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Rubida '05 'Never Quit'

Lawrence William Rubida '05 passed away at 2:30 a.m. on Saturday after a nine-month battle with an aggressive form of bone cancer. He was 23 years old.

"He had a lot of friends and loved life," said football Head Coach Phil Estes. "He really was one of the guys that loved to stick up for the little guy. He really felt that if he believed in something, he would stand up for what his values were."

"On the field, if you could have 11 Lawrence Rubidas on either side of the ball you would win every game," said former teammate Brent Grinna '04. "He didn't allow you to ever take a day off. He was no-nonsense all the time. He never lost that drive to win."

Rubida's drive and determination helped him both on the football field, where he earned second team All-Ivy status in 2002, and in the classroom, where he concentrated in political science and psychology. He was also a loyal friend - always honest, upfront and willing to do anything for those to whom he was close.

"One of the biggest things to me was the kind of friend he was," said former teammate Dan Startsman '02.5. "The spring break of his junior year ... Lawrence just popped in his car and drove out to see me (in Ohio). That's one of those things that just touch me. He gave up his spring break and came out here just because he hadn't seen me in a while."

Startsman spent nearly two weeks in January with Rubida at his home in Arlington, Va. The two ate Chinese food and Egg McMuffins, both of which Rubida loved, and just hung out, playing video games, watching movies, but most importantly, playing cards.

"We were just doing the things he liked to do," Startsman said. "We played rummy for hours at a time."

Rubida was diagnosed with Ewing's sarcoma, a rare form of bone cancer, in May 2004. He began treatment at Stanford University's Lucile Packard Children's Hospital.

Back in Providence, the team formed the Lawrence Rubida Trust to help offset the enormous cost of Rubida's treatment and raise money for further research into Ewing's sarcoma. The trust was formally unveiled in an emotional ceremony during halftime of the Harvard game Sept. 25. The team also announced it had raised $25,000 as a starting contribution. Other Ivy League teams continued to chip in throughout the season.

In December the team started selling brown bracelets engraved with the words "Never Quit," similar to the popular "LiveStrong" bracelets. The proceeds from the sales went toward the trust.

In the meantime Rubida had responded well to treatment, and doctors eliminated the initial tumor on his hip. But on Nov. 6, the doctors discovered another tumor, this one above the knee on his right leg. In a few days it had grown tenfold. The news got worse in mid-December when tumors were discovered in his lungs. Rubida ended his treatment and moved back to Virginia to be with his family.

"He wanted to go home," Startsman said. "He wanted to be in his own bed in his own bedroom."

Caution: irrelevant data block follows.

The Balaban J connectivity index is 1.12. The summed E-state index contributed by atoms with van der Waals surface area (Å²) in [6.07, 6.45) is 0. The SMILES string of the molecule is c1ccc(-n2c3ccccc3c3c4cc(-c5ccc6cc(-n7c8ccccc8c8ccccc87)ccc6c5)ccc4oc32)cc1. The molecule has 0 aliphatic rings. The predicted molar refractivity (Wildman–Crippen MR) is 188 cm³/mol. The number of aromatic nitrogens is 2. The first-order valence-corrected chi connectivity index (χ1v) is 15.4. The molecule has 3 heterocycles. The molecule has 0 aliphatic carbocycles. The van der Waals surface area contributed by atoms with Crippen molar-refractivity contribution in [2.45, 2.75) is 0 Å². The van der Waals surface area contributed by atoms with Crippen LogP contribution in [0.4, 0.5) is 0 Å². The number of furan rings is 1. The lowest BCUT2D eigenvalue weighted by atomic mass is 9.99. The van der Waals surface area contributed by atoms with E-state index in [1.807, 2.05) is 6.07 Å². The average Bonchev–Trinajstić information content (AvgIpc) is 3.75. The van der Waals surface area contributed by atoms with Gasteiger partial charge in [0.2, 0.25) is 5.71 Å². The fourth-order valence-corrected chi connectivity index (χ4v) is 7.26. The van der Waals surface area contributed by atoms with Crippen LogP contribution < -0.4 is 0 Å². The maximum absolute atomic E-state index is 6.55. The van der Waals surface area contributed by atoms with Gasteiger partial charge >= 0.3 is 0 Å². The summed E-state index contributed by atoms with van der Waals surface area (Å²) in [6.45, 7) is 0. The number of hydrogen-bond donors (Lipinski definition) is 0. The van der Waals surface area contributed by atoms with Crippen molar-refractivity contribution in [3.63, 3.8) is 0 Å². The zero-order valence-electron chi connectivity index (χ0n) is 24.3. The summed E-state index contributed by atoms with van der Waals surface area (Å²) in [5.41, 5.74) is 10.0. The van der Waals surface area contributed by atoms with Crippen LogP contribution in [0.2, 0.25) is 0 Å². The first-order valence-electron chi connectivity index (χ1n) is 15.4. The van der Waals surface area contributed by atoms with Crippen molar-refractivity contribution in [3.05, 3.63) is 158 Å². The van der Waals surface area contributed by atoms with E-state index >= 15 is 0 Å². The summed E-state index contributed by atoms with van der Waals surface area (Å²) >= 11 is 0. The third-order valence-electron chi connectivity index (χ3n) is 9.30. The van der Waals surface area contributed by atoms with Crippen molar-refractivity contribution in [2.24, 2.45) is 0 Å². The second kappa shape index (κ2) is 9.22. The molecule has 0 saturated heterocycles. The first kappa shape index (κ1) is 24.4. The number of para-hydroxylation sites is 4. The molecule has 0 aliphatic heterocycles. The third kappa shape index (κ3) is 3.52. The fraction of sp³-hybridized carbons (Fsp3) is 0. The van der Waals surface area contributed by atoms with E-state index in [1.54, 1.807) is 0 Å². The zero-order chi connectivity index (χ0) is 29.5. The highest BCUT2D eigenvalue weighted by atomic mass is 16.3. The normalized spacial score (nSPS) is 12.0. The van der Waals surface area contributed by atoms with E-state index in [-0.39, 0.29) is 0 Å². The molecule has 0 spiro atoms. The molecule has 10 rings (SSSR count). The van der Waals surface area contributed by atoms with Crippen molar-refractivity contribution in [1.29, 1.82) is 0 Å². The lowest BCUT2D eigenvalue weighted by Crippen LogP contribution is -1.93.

Rubida was especially hurt by the death of his good friend Ricky Whelan '04, who passed away Jan. 11. Although he was in a great deal of pain, Rubida made the trip up to Merion, Pa., to attend the service.

"He fought this thing for eight months and he never anticipated going to one of his friend's funerals," Grinna said. "He took it extremely difficultly."

The next weekend Rubida attended the NFC championship game at Philadelphia's Lincoln Financial Field. Lawrence, along with his girlfriend Kim Highlund '04, his father, Kirk Rubida, and a few former teammates sat in a luxury box provided by Richard Dresdale '78. According to an e-mail sent out to friends and teammates by Tim Goobic '04, Rubida shouted "Do it for Ricky" when the Eagles ran onto the field.

The next day, Rubida's health took a turn for the worse. The tumors in his lungs had grown to the point where he was having difficulty breathing. He checked into the Halquist Memorial Hospice near his home in Arlington. Later in the week, Estes and Offensive Line Coach Frank Sheehan flew down to Virginia.

"He looked as well as you could hope," Estes said. "They had him upright to help him breathe. He was able to open his eyes and smile. He mumbled a few things. I am glad that we were able to say goodbye to Lawrence and tell him that he fought a good fight."

"I'm proud that I was one of the guys that he wanted to say goodbye to," Sheehan said. "He was in and out of consciousness, but he knew we were there. He cracked a smile. He said he knew we were coming, and he was going to wait for us."

Rubida did not make it through the night. He passed away at 2:30 a.m., surrounded by his family and Highlund.

"All I can do about Lawrence is try to get through the grief and remember all he taught me," Sheehan said. "He taught me a lot about myself and about coaching. I thanked him for allowing me to coach him, but he was more than a player to me."

Even though he was in a lot of pain, Rubida still never put himself first.

"The last impression that I have of Lawrence is how at the end he continued to care for how people were feeling," Grinna said. "He was in a lot of pain, but he always wanted to know how you were doing. His ability to care stuck with him."

Rubida is survived by his father Kirk, his mother Sara and his sister Katherine. Services are being planned for this coming weekend in Virginia with a memorial service to be held at Brown in the next few weeks.

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